However, that’s not the only challenges that I have had with them. On multiple past occasions I have caught their agents using scripts that were inappropriate, inaccurate, or bullying in tone. Yes, I would report such agents after the calls. But those incidents would never have happened if they had a true culture of compassion. I can understand a customer call being challenging or even contentious a handful of times over a number of years if the customer is truly to blame for a situation. But when a situation being discussed is not the customer’s fault, this is a flawed system. It has been only in the past 2-3 years where they have instituted a substantial tone shift in the customer’s favor.

During that call with that agent who turned off that crazy credit program, she told me that they were completely overhauling their call structures and she was part of the new approach to improve their customer service. Although she was an absolutely lovely person and immensely helpful, I had a hard time trusting her because the experience was a 180-degree change for them. I felt bad to keep her on the phone for so long the night I called. She told me that this was part of the new program to build trust with customers. I haven’t called since, but I agree with this approach. The best way to build customer trust and confidence is by just chatting with them. As a manager, you can’t hope your employees feel compassion towards your customers if you don’t give them time to listen to customers and understand who they are as people.

And if you don’t help customers feel like valued humans, your organization has lost its competitive edge.

If agents use scripts that promote gaslighting and lies rather than scripts that support exchanges to help customers achieve their goals and complete tasks, then your organization doesn’t have a compassionate culture or brand. You have a brand hyper-focused on maintaining its reputation. That’s okay, but it doesn’t support a good customer relationship, and in many ways, destroys it. If a system is broken, tell the customer that it is broken. Most likely, the customer won’t be happy about that, but they will be relieved that they aren’t crazy. Gaslighting a customer creates a challenging customer relationship and yes, customers treated this way may switch to work with a competitor as soon as they are able. Customers aren’t stupid. They know when they are being lied to. Same with employees.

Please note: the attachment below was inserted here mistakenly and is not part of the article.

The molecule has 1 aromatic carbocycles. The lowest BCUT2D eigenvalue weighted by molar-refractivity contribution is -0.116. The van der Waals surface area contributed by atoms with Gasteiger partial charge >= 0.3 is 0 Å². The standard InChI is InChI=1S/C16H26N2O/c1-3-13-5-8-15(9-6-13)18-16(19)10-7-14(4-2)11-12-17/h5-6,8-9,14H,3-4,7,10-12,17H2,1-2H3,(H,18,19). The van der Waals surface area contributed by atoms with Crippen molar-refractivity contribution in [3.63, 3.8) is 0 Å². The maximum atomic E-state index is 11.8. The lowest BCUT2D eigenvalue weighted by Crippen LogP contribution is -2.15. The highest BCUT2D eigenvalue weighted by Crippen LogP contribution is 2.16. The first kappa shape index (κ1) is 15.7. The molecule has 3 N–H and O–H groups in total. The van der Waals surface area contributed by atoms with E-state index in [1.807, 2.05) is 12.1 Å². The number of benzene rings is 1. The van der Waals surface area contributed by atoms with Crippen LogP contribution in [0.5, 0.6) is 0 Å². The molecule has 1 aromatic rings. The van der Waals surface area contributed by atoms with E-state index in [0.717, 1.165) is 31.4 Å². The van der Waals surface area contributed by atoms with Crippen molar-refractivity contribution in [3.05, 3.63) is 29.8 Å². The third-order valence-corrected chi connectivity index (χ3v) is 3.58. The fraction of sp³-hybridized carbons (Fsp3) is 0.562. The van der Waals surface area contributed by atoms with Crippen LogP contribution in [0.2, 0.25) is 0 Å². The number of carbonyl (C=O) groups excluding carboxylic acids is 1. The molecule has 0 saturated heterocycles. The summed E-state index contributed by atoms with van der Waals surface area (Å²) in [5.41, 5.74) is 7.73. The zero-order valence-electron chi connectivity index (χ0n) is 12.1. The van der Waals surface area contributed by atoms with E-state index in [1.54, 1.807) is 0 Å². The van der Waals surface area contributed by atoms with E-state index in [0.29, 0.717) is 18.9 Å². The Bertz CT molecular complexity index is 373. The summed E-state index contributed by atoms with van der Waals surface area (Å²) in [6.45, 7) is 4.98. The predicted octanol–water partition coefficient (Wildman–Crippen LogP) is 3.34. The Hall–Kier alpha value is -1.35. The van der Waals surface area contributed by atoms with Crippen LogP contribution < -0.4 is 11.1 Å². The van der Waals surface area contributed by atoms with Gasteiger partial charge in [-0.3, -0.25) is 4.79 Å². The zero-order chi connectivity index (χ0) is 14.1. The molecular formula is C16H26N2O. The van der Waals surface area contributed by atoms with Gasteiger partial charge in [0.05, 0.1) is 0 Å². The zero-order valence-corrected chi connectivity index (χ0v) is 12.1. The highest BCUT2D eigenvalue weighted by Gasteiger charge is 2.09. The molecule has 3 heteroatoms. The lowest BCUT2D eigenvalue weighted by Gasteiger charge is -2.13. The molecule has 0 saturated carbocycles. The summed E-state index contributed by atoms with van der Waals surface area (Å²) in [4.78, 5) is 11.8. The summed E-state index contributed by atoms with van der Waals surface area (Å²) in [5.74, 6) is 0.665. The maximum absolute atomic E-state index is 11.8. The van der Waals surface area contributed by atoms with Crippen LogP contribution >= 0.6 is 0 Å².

Another example that everyone references to describe a challenging customer experience is Comcast and their infamous customer call with someone who wanted to close their account. The agent wouldn’t accept “no” as an answer. Again, I believe that this is yet another case of the company scripting how to stop customers from leaving and potentially incentivizing the agent to do whatever it takes to save the account, creating a situation so the end justifies the means. In this case, the agent is using a type of approach that wears the customers out on a call so they ultimately stay and Comcast can benefit financially. We don’t like to think about this, but some companies do have an element of punishment for agents who “allow” customers to close their accounts. In some companies there are quotas for how many accounts can be closed with incentives to “save” them. Although such practices are attractive to companies and managers who want to impact the bottom line, it’s harmful to customers and employees. Employees are coerced with these “motivators” to act as they normally wouldn’t, intimidating and bullying customers to achieve their own goals. They see how “saving” a customer can benefit them. On the flip side, customers flee in disgust that a company just can’t let them leave. No one should be put in such a situation.